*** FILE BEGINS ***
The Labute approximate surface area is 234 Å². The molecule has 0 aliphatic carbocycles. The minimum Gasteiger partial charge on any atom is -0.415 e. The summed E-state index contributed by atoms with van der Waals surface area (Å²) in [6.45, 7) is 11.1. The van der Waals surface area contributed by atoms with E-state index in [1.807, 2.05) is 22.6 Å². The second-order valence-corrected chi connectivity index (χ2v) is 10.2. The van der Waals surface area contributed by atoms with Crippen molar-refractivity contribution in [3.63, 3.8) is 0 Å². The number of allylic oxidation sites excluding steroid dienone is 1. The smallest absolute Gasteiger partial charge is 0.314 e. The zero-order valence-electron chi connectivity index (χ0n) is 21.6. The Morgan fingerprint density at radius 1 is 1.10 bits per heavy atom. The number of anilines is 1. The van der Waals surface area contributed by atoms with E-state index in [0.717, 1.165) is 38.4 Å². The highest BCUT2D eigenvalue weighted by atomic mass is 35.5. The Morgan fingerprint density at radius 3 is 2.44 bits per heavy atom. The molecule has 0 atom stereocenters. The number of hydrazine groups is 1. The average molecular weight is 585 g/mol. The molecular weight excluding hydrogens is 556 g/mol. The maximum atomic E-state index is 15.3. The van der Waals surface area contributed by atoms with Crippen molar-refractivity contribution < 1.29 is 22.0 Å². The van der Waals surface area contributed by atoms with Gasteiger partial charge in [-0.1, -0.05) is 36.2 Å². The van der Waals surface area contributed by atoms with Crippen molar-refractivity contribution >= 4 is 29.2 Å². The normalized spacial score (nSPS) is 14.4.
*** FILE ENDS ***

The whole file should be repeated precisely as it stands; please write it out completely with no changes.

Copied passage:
The Labute approximate surface area is 234 Å². The molecule has 0 aliphatic carbocycles. The minimum Gasteiger partial charge on any atom is -0.415 e. The summed E-state index contributed by atoms with van der Waals surface area (Å²) in [6.45, 7) is 11.1. The van der Waals surface area contributed by atoms with E-state index in [1.807, 2.05) is 22.6 Å². The second-order valence-corrected chi connectivity index (χ2v) is 10.2. The van der Waals surface area contributed by atoms with Crippen molar-refractivity contribution in [3.63, 3.8) is 0 Å². The number of allylic oxidation sites excluding steroid dienone is 1. The smallest absolute Gasteiger partial charge is 0.314 e. The zero-order valence-electron chi connectivity index (χ0n) is 21.6. The Morgan fingerprint density at radius 1 is 1.10 bits per heavy atom. The number of anilines is 1. The van der Waals surface area contributed by atoms with E-state index in [0.717, 1.165) is 38.4 Å². The highest BCUT2D eigenvalue weighted by atomic mass is 35.5. The Morgan fingerprint density at radius 3 is 2.44 bits per heavy atom. The molecule has 0 atom stereocenters. The number of hydrazine groups is 1. The average molecular weight is 585 g/mol. The molecular weight excluding hydrogens is 556 g/mol. The maximum atomic E-state index is 15.3. The van der Waals surface area contributed by atoms with Crippen molar-refractivity contribution < 1.29 is 22.0 Å². The van der Waals surface area contributed by atoms with Gasteiger partial charge in [-0.1, -0.05) is 36.2 Å². The van der Waals surface area contributed by atoms with Crippen molar-refractivity contribution >= 4 is 29.2 Å². The normalized spacial score (nSPS) is 14.4.